It shouldn’t be any surprise that West Edmonton Mall features prominently in a book about shopping experiences in Canada. After all, as Dobson writes, it’s “the alpha and omega of malls in Canada, and it feels like both a starting point and an ending place for this book.” But what is unexpected is the way Dobson writes about West Ed (or WEM, if you prefer); he introduces his conversation about it with a sequence of poems, Heather Spears’s “The dolphin in the West Edmonton Mall.” It’s just one of the many art forms he engages – among movies, fiction, graphic novels and visual art – in a thoughtful discussion of the shopping rituals we remember, eagerly embark on or avoid, whether at a mall in Toronto or at a Wal-Mart in Whitehorse. “I wanted to take shopping seriously, as a thing that many of us do often, but that we aren’t really invited to think about,” Dobson says. “Lots of people love shopping; lots of people hate it. But most of us, I think, don’t tend to contemplate it in too much depth. So I wondered: Can we think consciously about engaging in consumerism with all of the environmental and social consequences that shopping leads to?” The seriousness is balanced with humour and nostalgia such as with Dobson’s wry observation that West Ed’s Bourbon Street has been “shortened to BRBN Street in our post-truth, post-vowel-using era.” Part memoir, part travel narrative, part history and part cultural studies, it’s a book you can ponder while enjoying a Wetzel’s Pretzel in the foodcourt. See Dobson at Litfest on October 13. -Breanna Mroczek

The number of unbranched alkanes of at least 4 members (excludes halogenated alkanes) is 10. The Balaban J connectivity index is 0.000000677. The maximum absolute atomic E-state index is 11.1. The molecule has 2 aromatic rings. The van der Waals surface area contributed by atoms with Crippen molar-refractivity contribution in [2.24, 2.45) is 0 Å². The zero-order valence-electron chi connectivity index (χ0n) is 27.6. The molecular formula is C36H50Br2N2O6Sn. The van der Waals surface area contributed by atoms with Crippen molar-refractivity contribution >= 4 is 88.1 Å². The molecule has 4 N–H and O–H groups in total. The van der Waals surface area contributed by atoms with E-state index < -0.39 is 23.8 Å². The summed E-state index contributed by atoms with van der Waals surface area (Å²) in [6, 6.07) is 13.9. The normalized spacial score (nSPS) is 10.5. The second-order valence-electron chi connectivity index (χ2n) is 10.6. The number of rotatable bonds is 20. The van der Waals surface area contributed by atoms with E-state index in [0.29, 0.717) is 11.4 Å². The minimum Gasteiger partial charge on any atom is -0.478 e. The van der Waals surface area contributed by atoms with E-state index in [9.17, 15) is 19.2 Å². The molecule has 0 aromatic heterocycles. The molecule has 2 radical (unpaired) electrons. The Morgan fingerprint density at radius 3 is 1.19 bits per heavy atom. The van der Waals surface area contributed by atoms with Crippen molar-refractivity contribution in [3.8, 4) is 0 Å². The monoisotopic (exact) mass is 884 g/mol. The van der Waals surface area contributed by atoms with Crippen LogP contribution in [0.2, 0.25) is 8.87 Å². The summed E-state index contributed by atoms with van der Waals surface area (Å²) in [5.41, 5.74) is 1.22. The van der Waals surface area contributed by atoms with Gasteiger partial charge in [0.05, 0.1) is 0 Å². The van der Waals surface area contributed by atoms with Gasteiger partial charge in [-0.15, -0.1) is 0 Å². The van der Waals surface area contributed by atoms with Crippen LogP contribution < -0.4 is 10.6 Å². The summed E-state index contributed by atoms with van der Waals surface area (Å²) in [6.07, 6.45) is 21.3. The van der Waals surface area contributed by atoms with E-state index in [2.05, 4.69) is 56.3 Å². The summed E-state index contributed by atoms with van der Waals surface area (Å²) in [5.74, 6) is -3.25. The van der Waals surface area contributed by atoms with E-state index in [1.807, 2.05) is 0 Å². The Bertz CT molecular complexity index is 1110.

This week, incoming U.S. President Joe Biden is expected to kill the Keystone XL Pipeline. What should be Alberta’s response?